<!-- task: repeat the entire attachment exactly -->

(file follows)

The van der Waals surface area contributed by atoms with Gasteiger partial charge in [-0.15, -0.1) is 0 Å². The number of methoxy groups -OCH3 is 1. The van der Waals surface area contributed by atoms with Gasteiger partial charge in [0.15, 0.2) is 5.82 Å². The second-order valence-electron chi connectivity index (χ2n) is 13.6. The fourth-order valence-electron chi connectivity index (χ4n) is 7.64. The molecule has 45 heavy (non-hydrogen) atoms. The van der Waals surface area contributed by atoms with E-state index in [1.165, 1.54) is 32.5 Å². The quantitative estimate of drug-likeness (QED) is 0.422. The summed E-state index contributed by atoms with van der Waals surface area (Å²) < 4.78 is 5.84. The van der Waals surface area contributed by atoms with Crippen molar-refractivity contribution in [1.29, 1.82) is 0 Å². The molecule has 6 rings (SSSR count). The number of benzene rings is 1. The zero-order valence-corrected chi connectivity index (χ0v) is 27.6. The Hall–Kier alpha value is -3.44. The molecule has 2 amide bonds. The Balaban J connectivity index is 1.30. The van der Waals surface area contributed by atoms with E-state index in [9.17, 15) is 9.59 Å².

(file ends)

The van der Waals surface area contributed by atoms with Gasteiger partial charge in [-0.15, -0.1) is 0 Å². The number of methoxy groups -OCH3 is 1. The van der Waals surface area contributed by atoms with Gasteiger partial charge in [0.15, 0.2) is 5.82 Å². The second-order valence-electron chi connectivity index (χ2n) is 13.6. The fourth-order valence-electron chi connectivity index (χ4n) is 7.64. The molecule has 45 heavy (non-hydrogen) atoms. The van der Waals surface area contributed by atoms with E-state index in [1.165, 1.54) is 32.5 Å². The quantitative estimate of drug-likeness (QED) is 0.422. The summed E-state index contributed by atoms with van der Waals surface area (Å²) < 4.78 is 5.84. The van der Waals surface area contributed by atoms with Crippen molar-refractivity contribution in [1.29, 1.82) is 0 Å². The molecule has 6 rings (SSSR count). The number of benzene rings is 1. The zero-order valence-corrected chi connectivity index (χ0v) is 27.6. The Hall–Kier alpha value is -3.44. The molecule has 2 amide bonds. The Balaban J connectivity index is 1.30. The van der Waals surface area contributed by atoms with E-state index in [9.17, 15) is 9.59 Å².